Tuesday's Autumn budget was a disappointment, unless you are a first time property buyer. The chancellor preferred to adopt a low risk strategy rather than really address some of the key issues. What struck me was the fact that the budget does almost nothing to deal with growth: the OBR’s forecast of 1.4% growth for the next 3 years, is considerably lower than they forecast in March. In my view, the low growth rate is down to lack of investment. The UK needs to make more things which the rest of the world wants to buy. That will mitigate the costs of Brexit and improve productivity.
The budget is not just about raising tax; it is also meant to incentivise individuals and companies to invest and encourage growth. Unfortunately, the autumn budget does none of the latter, as you will see from the summary below.
Selected announcements in yesterday’s budget:
- The price at which first-time-buyers become liable for stamp duty land tax (SDLT) will rise to £300,000. The relief will not apply for purchases over £500,000. This change costs around £600 million per year.
- Fuel duty will be frozen for the eighth successive year, costing around £800 million per year.
- Duty rates on beer, cider, wine and spirits have been frozen, costing around £200 million per year.
- Tobacco duty rates will increase by 2% points above RPI inflation until the end of this Parliament. Hand rolling tobacco will increase by an additional 1% point. The Minimum Excise Tax for cigarettes will rise to be set at £280.15 per 1,000 cigarettes. These changes raise around £40 million-£50 million per year.
- An expansion of the 100% business rates retention pilot in London. It is now planned to cover all the London boroughs as well as the Greater London Authority.
- The frequency with which business rates revaluations happen will increase. Revaluations will happen every three years following the 2022 revaluation.
- Various measures to tackle tax avoidance and evasion have been introduced.
- Income tax personal allowance and higher rate tax threshold to rise by inflation to £11,850 and £46,250 respectively in April 2018.
- £1.5 billion of additional spending is planned in both 2018/19 and 2019/20 to allow the Government to prepare for Brexit.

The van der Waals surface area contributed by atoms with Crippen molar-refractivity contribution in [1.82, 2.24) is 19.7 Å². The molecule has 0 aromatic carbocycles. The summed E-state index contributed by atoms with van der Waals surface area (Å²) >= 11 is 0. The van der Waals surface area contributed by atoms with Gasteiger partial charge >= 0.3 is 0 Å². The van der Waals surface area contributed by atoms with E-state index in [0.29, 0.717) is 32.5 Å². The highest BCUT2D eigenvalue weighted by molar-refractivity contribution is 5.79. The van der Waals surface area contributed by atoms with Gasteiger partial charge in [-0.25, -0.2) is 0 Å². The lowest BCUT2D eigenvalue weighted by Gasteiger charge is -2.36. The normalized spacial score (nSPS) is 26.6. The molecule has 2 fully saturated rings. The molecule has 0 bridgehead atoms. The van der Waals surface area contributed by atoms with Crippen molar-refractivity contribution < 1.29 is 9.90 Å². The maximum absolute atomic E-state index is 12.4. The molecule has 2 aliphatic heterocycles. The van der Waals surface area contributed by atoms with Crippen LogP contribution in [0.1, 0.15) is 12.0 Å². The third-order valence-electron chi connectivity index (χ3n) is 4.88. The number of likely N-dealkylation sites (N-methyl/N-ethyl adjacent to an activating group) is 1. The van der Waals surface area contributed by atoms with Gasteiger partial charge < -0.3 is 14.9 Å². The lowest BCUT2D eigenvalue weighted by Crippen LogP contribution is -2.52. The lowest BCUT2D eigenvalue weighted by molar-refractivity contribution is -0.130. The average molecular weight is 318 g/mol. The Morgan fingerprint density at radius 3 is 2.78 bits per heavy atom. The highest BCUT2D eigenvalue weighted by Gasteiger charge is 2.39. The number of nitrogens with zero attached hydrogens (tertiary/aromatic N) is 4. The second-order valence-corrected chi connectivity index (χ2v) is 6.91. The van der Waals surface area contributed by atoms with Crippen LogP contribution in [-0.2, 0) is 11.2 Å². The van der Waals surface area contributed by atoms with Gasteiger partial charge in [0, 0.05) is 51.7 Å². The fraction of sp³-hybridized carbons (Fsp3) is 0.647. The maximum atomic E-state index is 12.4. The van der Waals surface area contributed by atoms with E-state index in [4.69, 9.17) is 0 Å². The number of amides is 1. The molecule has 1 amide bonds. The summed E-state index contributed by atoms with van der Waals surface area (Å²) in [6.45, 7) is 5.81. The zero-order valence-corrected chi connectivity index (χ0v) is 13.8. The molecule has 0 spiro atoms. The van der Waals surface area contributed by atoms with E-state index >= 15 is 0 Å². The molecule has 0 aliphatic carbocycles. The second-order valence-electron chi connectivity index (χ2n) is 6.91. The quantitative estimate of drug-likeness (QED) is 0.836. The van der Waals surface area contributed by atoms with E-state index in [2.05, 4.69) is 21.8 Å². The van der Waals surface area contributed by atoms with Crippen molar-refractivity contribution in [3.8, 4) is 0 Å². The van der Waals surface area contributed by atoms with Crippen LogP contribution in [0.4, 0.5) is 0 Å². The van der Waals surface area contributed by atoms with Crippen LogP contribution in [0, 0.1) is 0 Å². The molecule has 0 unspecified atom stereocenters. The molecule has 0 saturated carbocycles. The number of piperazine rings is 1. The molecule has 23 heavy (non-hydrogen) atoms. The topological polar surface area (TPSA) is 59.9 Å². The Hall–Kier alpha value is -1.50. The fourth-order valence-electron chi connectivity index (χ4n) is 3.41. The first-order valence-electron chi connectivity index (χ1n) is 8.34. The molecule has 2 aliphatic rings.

- NHS to receive additional day-to-day spending of £400 million this year, £1.9 billion in 2018/19 and £1.1 billion in 2019/29. The NHS will also receive additional capital spending, peaking at around £1 billion in 2020/21.
- Changes to Universal Credit, costing around £300 million per year:
─ removing the 7 day wait so that entitlement starts on the day of application
─ increasing the amount that can be advanced before payment begins
─ those already on Housing Benefit will continue to receive their award for the first two weeks of their Universal Credit claim
─ to support these changes the Government will roll out Universal Credit more gradually between February 2018 and April 2018, and roll-out to all jobcentres will be complete in December 2018
- A package of measures were announced on housing:
─ A new Land Assembly Fund will receive £220 million in 2019/20 and £355 million in 2020/21. The new fund will enable Homes England to work alongside private developers to develop strategic sites.
─ An average of £210 million per year will be spent between 2018/19 and 2020/21 to accelerate the building of homes on small, stalled sites, by funding on‑site infrastructure and bringing brownfield sites back to use.
─ Housing Infrastructure Fund will be increased by £215 million in 2019/20 and £710 million in 2020/21.
─ Housing Revenue Account borrowing caps lifted for councils in areas with affordability pressures, allowing them to build more homes.
- The first departmental spending totals for 2022/23 suggest a fiscal tightening. Day-to-day (resource) spending is set to fall as a share of GDP and by 0.5% in real terms per person. Capital spending will rise by slightly less than GDP.
- On the recommendation of the Low Pay Commission, the national living wage – the minimum level of hourly pay for over 24s – will increase from £7.50 to £7.83 from April 2018. The national minimum wage:
─ for 21 to 24 year olds will increase to £7.38 per hour (from £7.05)
─ for 18 to 20 year olds will increase to £5.90 per hour (from £5.60)
─ for 16 and 17 year olds will increase to £4.20 per hour (from £4.05);
─ for apprentices will increase to £3.70 per hour (from £3.50).
- £2.3 billion of funding has been allocated from existing capital budgets for research and development in 2021/22. £7 billion has been allocated from existing capital budgets for the National Productivity Investment Fund in 2022/23.
- A package of measures were announced to support teaching of Maths and Computer Sciences including:
─ Expanding the Teaching for Mastery maths programme
─ Schools and colleges receiving an extra £600 for every extra pupil who decides to take Maths or Further Maths A levels or Core Maths
─ Every secondary school to have a fully qualified computer science GCSE teacher